Ways You Can Make Bullying Worse for Your Child

Ways You Can Make Bullying Worse for Your Child

Dealing with bullying can be difficult for both parents and their children.

It is important to offer your child support and guide the mental well-being of your child.

Acting on your instinctive response could make bullying worse for your child.

A child might struggle to tell their parents when they are being bullied.

This is why watching out for the warning signs your child might be bullied is vital.

The warning sign could vary depending on your child.

You can make bullying worse for your child when you dismiss the act of bullying.

If your child could tell you about getting bullied, try to avoid downplaying your child's experience.

It is essential to pay attention to your child's experience.

Another way to make bullying worse for your child is to overreact.

Rather than listening to your child and taking calm steps to resolve bullying, some parents overreact.

This might lead you to focus on areas that don't help your child.

Find acts that make bullying worse for your child below:

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Missing the Warning Signs

Often parents are surprised to find out their children are being bullied.

It is normal for some children to be too embarrassed to share being bullied.

This is why you should be watchful of the warning signs of bullying a child.

Your child might just complain about school but pay attention to the complaints.

Closely observe your child's emotional state.

Also, look out for physical signs like unexplained bruises, fear of school, and a drop in academic performance.

Bullying can come from different sources.

This could be other children or friends.

Bullying can also be online through text, social media, and other platforms.

Bullying can have long-term harm to your child.

To address bullying, you first have to be aware your child is bullied.

Missing the warning Signs is one of the ways you can make bullying worse for your child.

Dismissing the Bullying 

In the instance your child informs you of being bullied, or you become aware of bullying, dismissing the bully will only make bullying worse.

Instead, take more practical steps to intervene in the bullying.

Try to resist the urge to dismiss bullying of your child.

It might be tempting to refer to your personal experience to determine what bullying is.

However, your child's experience is different from yours.

Also, reconsider telling your child just to ignore bullying.

Bullying generally doesn't go away when you ignore it.

You might need to take active steps towards that goal to protect your child from bullying.

It is imperative not to dismiss your child's bullying.

When you dismiss your child's bullying, your child might not be comfortable sharing other acts of bullying.

This could also make your child more isolated.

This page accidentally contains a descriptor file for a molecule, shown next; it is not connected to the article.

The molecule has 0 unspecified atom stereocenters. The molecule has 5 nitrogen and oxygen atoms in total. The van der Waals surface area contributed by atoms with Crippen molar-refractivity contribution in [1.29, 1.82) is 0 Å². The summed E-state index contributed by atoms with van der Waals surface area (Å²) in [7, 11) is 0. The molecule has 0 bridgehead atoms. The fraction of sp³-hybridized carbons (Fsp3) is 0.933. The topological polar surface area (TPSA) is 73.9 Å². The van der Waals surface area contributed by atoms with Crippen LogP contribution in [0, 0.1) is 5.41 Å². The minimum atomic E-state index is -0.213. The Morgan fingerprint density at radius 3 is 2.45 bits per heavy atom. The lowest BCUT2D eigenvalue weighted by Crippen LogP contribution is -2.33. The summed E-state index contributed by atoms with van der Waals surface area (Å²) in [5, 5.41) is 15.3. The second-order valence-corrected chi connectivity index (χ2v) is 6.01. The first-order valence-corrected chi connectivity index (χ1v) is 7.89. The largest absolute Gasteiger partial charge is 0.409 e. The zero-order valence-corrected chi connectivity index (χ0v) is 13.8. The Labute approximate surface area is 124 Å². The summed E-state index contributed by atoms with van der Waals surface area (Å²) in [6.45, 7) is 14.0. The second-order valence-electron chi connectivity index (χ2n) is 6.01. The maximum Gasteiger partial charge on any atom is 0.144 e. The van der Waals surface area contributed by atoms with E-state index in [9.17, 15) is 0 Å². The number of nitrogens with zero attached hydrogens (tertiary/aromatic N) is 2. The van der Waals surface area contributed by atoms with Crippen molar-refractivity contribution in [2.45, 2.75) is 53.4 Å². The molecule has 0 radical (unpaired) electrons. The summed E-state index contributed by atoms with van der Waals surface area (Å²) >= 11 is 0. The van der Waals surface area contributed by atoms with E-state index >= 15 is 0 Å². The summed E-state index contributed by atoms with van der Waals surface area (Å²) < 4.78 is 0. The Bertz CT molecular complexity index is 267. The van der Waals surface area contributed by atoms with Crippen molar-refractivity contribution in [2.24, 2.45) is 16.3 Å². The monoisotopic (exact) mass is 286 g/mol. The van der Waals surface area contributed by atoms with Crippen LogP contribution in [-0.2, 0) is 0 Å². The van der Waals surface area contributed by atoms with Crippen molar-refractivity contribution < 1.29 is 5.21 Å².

It is necessary to manage your emotions after finding out your child is being bullied.

As an adult, try to maintain a calm state.

You will likely make bullying worse for your child when you overreact.

One of the first things to do is collect as much information as possible.

Listen attentively to your child.

Then form an action plan to resolve the bullying.

It is necessary to have all the facts if you want to discuss them with a school teacher.

Be sure to know the extent of your child's involvement.

If you act quickly, you might tackle the wrong issues.

Try to be calm when speaking to a teacher or school authorities.

Remember, the teachers also owe a duty to the bully.

Instead, make reasonable demands in the interest of your child.

Retaliating Against the Bully

Feeling infuriated at the mention of your child being bullied is normal.

However, it is important to remember to keep your emotions in check.

Retaliating against another child will seem petty and might even make bullying worse for your child.

A common reaction from parents is to resort to verbal abuse or gossip about the bully or the bully's family.

Try to remember you are a role model to your child.

Address the bullying by reporting it to the appropriate authorities.

When you retaliate against the bully, further retaliation will likely be directed at your child.

This could lead to a negative escalation of the entire situation where your child's needs are neglected.

It is also possible that the bully will be able to play the victim at the expense of your child.

Retaliation against the bully will also expose you to legal risks.

Try to manage your feelings and develop a plan.

A plan that prioritizes your child will be more helpful.

Not Supporting Your Child

In times of bullying, your child needs your support the most.

Yet, often parents get swept up in other things like revenge or anger.

Not supporting your Child's side will make bullying worse for your child.

Focusing on the bully will not help your child.

You should focus on your child rather than obsessing with the bully or engaging in arguments with the school.

Reassure and support your child.

When you focus on your child, you can teach your child how to handle instances of bullying.

You can teach your child to be more confident in themselves.

Concentrating on your child will allow you to know the extent of support your child needs.

It is important to take time to take your child's side.

This will help your child deal with bullying.

You also might have to get your child support from a counselor or therapist.


Bullying can hurt the physical and mental well-being of your child.

It is essential to offer your child support when dealing with bullying.

You can make bullying worse for your child when you miss the warning signs, dismiss the bullying, overreact, retaliate against the bully, or don't support your child.


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May 25th, 2024

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